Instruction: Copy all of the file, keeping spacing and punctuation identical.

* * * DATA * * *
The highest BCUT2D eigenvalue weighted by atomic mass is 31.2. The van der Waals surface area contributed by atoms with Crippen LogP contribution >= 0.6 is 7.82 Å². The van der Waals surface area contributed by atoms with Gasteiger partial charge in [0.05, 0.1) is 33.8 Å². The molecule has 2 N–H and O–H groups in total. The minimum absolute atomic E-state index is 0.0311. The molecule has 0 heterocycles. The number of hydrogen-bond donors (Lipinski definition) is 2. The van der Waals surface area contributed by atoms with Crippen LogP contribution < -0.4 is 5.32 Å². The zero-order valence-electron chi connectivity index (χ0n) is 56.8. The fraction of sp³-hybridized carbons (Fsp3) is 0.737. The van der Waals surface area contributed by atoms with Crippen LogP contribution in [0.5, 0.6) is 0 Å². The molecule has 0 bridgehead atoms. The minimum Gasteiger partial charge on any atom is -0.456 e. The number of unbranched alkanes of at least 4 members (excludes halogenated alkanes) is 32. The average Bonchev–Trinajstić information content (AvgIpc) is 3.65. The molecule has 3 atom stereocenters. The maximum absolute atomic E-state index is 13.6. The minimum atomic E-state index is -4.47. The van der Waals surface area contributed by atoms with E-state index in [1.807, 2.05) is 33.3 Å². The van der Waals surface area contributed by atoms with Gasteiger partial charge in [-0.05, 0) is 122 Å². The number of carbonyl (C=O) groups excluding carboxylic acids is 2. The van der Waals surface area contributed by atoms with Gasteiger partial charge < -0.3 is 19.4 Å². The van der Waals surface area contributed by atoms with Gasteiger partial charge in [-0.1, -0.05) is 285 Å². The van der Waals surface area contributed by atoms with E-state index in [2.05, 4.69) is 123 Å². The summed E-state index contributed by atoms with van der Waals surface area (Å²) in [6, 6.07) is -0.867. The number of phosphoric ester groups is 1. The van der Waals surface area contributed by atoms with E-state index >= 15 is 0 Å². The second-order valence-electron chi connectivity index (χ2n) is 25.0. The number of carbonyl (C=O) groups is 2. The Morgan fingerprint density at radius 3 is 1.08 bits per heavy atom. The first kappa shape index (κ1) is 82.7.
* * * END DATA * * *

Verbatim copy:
The highest BCUT2D eigenvalue weighted by atomic mass is 31.2. The van der Waals surface area contributed by atoms with Crippen LogP contribution >= 0.6 is 7.82 Å². The van der Waals surface area contributed by atoms with Gasteiger partial charge in [0.05, 0.1) is 33.8 Å². The molecule has 2 N–H and O–H groups in total. The minimum absolute atomic E-state index is 0.0311. The molecule has 0 heterocycles. The number of hydrogen-bond donors (Lipinski definition) is 2. The van der Waals surface area contributed by atoms with Crippen LogP contribution < -0.4 is 5.32 Å². The zero-order valence-electron chi connectivity index (χ0n) is 56.8. The fraction of sp³-hybridized carbons (Fsp3) is 0.737. The van der Waals surface area contributed by atoms with Crippen LogP contribution in [0.5, 0.6) is 0 Å². The molecule has 0 bridgehead atoms. The minimum Gasteiger partial charge on any atom is -0.456 e. The number of unbranched alkanes of at least 4 members (excludes halogenated alkanes) is 32. The average Bonchev–Trinajstić information content (AvgIpc) is 3.65. The molecule has 3 atom stereocenters. The maximum absolute atomic E-state index is 13.6. The minimum atomic E-state index is -4.47. The van der Waals surface area contributed by atoms with E-state index in [1.807, 2.05) is 33.3 Å². The van der Waals surface area contributed by atoms with Gasteiger partial charge in [-0.05, 0) is 122 Å². The number of carbonyl (C=O) groups excluding carboxylic acids is 2. The van der Waals surface area contributed by atoms with Gasteiger partial charge < -0.3 is 19.4 Å². The van der Waals surface area contributed by atoms with Gasteiger partial charge in [-0.1, -0.05) is 285 Å². The van der Waals surface area contributed by atoms with E-state index in [2.05, 4.69) is 123 Å². The summed E-state index contributed by atoms with van der Waals surface area (Å²) in [6, 6.07) is -0.867. The number of phosphoric ester groups is 1. The van der Waals surface area contributed by atoms with E-state index >= 15 is 0 Å². The second-order valence-electron chi connectivity index (χ2n) is 25.0. The number of carbonyl (C=O) groups is 2. The Morgan fingerprint density at radius 3 is 1.08 bits per heavy atom. The first kappa shape index (κ1) is 82.7.